Sepsis pp 349-356 | Cite as

Tumor Necrosis Factor-Neutralization with a Specific Monoclonal Antibody

  • M. Kluge
  • M. Kaul
Part of the Update in Intensive Care and Emergency Medicine book series (UICM, volume 18)


Sepsis is a clinical condition which represents a systemic response to infection. It has been described for more than 40 years [1]. In spite of significant advances in antimicrobial therapy, lethality of this disease is still high, and septic shock is still estimated to account for about 100000 deaths in the USA annually [2]. During recent years the involvement of both humoral pathways and the cytokine network of the host and their interaction with cellular mechanisms in the induction of the clinical symptoms and consequences of sepsis have gained major scientific attention [3]. The interruption of the endogenous inflammatory cascade has become a novel approach for the treatment of sepsis and septic shock [4].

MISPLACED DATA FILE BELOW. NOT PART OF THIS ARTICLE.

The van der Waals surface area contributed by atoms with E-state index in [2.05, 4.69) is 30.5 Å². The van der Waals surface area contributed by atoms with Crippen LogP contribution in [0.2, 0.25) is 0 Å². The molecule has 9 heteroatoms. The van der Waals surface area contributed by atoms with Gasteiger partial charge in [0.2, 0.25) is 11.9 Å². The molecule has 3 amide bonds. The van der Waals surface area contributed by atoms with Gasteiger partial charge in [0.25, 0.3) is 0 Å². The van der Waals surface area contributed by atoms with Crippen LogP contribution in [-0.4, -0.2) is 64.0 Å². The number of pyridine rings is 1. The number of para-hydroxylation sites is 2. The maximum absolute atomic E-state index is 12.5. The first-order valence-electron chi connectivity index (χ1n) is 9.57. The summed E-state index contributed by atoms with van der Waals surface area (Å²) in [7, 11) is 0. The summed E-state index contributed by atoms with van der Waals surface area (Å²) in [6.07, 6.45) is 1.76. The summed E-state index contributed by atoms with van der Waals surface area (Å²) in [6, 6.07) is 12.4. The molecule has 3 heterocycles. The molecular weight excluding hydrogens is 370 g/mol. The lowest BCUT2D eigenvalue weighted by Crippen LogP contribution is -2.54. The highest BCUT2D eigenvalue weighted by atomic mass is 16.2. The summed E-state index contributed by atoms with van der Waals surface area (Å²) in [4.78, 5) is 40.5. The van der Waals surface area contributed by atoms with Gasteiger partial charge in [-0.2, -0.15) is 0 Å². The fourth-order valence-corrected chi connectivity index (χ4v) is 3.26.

Septic Shock Systemic Inflammatory Response Syndrome Specific Monoclonal Antibody Murine Monoclonal Antibody Increase Body Temperature 
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Copyright information

© Springer-Verlag Berlin Heidelberg 1994

Authors and Affiliations

  • M. Kluge
  • M. Kaul

There are no affiliations available

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